Nutty people exist. But Marisa’s stunt isn’t the act of a crazed lunatic who forgot to get dressed before going out for appetizing. She is doing it to get attention and approval, and she’ll get it. Because there is an implicit okayness to such behavior when it is dressed up (ha ha) as concerned with women. It’s gets a sort of cultural stamp of approval. Or at least she won’t be criticized a la cancel culture. Because her cause is against the suppression of women.

Suppression of women my dressed-ass. She is concerned with selling her own photos and her own vanity. It’s faux, self-serving activism that is totally transparent//. We don’t dare say that we see right through it. We give tacit permission, because supposedly the cause is good.

Walking naked in Williamsburg for the liberation of women is the absurd example of a much more banal genre of profitable enterprises under the cloak of concern for women. There is a whole genre stories of the woman who “escapes”. Western culture loves these stories. In books, movies, tv shows, podcast, you name it. This includes the Netflix documentary ‘One of Us’, which is as skewed and dishonest and as concerned with women as an evangelical anti-abortion documentary. And the many books about religious women who heroically self-determined by throwing off the shackles and leaving. I’m thinking titles like ‘The Marrying of Chani Kaufman’, the Naomi Ragen series, Deborah Feldman’s self-flattering ‘Unorthodox’, Leah Vincent’s poorly told ‘Cut me Loose’, and probably a few others in my library. Even Judge Ruchy Frier, the ultra-Orthodox judge and something of a media favorite, is in this category. Her story is celebrated by the New York Times not because she is Orthodox, but because while she is Orthodox, she’s also bought into the modern idea that a woman’s value is found in her career accomplishments. In essence, the judge escaped while staying. Hurrah – we love her story.

What all these stories have in common is a complete and total disrespect for the life of the everyday religious woman as she values it. It tells us that the Hasidic woman is living life wrong. She isn’t living until she Escapes for the utopia (I kid) of twenty-first-century capitalist striving. In this narrative the secular culture is always by definition liberating, the religious culture always oppressive. The girl who leaves her faith and roots is always brave, the woman who gives her all to her children a sufferer of the patriarchy. Those who escape are accomplished, those who stay are nothings.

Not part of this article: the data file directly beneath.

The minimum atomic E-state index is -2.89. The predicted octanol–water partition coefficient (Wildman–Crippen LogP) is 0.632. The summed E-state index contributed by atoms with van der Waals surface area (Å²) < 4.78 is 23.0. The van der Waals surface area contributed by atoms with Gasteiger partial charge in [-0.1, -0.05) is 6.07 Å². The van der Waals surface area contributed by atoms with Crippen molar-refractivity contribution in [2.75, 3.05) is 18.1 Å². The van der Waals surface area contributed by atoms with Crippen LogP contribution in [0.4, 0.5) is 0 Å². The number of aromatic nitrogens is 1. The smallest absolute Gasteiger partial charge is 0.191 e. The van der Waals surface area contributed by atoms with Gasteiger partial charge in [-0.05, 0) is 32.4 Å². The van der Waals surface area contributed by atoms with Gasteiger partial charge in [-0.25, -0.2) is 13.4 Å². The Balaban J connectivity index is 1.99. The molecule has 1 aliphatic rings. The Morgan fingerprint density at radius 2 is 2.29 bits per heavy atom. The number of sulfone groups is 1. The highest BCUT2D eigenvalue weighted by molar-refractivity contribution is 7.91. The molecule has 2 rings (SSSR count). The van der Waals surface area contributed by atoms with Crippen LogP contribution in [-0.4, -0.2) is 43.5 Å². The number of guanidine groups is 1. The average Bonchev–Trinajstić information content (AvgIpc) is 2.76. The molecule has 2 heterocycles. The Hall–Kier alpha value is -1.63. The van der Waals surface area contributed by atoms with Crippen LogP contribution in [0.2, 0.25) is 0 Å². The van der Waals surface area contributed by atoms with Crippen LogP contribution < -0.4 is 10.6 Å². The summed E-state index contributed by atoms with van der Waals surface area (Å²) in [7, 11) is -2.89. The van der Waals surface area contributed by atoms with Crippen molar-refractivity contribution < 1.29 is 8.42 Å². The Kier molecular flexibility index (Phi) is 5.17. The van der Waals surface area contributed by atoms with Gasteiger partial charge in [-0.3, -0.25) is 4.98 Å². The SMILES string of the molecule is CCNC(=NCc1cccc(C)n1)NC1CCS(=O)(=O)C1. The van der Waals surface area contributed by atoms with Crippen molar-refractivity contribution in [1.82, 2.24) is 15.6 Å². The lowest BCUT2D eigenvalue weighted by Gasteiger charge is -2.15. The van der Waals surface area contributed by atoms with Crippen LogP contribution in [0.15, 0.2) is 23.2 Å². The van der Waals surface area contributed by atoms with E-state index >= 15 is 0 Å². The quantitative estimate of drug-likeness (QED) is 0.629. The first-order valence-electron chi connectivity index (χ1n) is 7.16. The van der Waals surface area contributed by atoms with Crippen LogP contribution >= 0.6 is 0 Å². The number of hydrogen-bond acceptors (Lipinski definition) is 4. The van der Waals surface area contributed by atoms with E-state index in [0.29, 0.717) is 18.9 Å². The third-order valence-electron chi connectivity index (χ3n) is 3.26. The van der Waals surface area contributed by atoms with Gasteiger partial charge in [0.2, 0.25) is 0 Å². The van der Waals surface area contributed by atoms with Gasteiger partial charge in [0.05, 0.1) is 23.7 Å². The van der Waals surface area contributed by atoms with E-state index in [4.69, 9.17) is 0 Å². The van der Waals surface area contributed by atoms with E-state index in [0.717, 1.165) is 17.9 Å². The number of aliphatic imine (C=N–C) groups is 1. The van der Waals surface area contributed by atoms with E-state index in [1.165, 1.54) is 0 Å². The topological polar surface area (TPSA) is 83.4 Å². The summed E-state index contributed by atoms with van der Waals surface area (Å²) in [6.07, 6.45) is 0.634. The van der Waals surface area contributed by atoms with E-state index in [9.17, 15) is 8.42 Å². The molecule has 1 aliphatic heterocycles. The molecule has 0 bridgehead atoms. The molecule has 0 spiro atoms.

The story never considers that some women might not share in this hierarchy of importance. The hierarchy is already established. Up on the pyramid of valuable things is to walk with the cooter hanging about (forgive me) and self-congratulate yourself on a kind of zealous proselytizing of your beliefs. It’s March and you’re cold? Well, all the more heroic fight for the cause! The more you suffer to prove your feminist liberation, the more the suffering oppressed will be liberated. Everyone suffers, sure. But your suffering is noble. The suffering of women who live differently is not.

The “Her Escape” story arc is not feminist. It is the total erasure of women’s lives when they don’t match our modern values. It is to impose meaning on someone else’s life. It is to tell them what makes their lives worth living. That’s — er, that’s oppressive. Real support for women is to try to understand the nuances of the challenges and triumphs of a religious woman and to respect what she wants, not what we want.

The genre is profitable though. There is always an audience for a coming of age tale of heroic self-determination. It’s no surprise that Deborah Feldman’s book is being adapted as a TV show by Netflix. The story stells. And as long as it sells, there will be half-talents regaling them.

Audiences know that the motive behind these self proclaimed activists are bullshit, but they shrug, because — well, the story is still good. It makes secular society feel better and right. It makes secular society feel like it is emboldened, powerful, attractive, sure of itself. Look at us secular woman, strutting so free. Strutting so proud. Meanwhile, no one is aloud to say the obvious: that the empress has no clothes, and it’s goddamn crazy.

Yes, this playboy woman’s motives are baloney. But they are also not neutral. Pulling such stunts can do real harm. I feel sorry for these naive teenage boys. I know many people would comment about how lucky they are, (yuk) but I really think this could be traumatic. I also am bemused that we should further the liberation of women by introducing men on first occasion to the most unlikely female body — one that very few women will see in the mirror even at their best, nevermind after many children. Hasidic men and women very rarely get to see what normal female bodies look like. They see models and celebrities and porn personalities, but they don’t see the vibrant diversity of boobs and butts that make up my Orange Theory gym dressing room. It pains me that Hasidic people don’t realize what normal bodies look like. So to show as a model of female sexuality a body that is so unrealistic and creates so many insecurities among the rest of us plain-bodied… my feminism meteromator just went so high up, it exploded.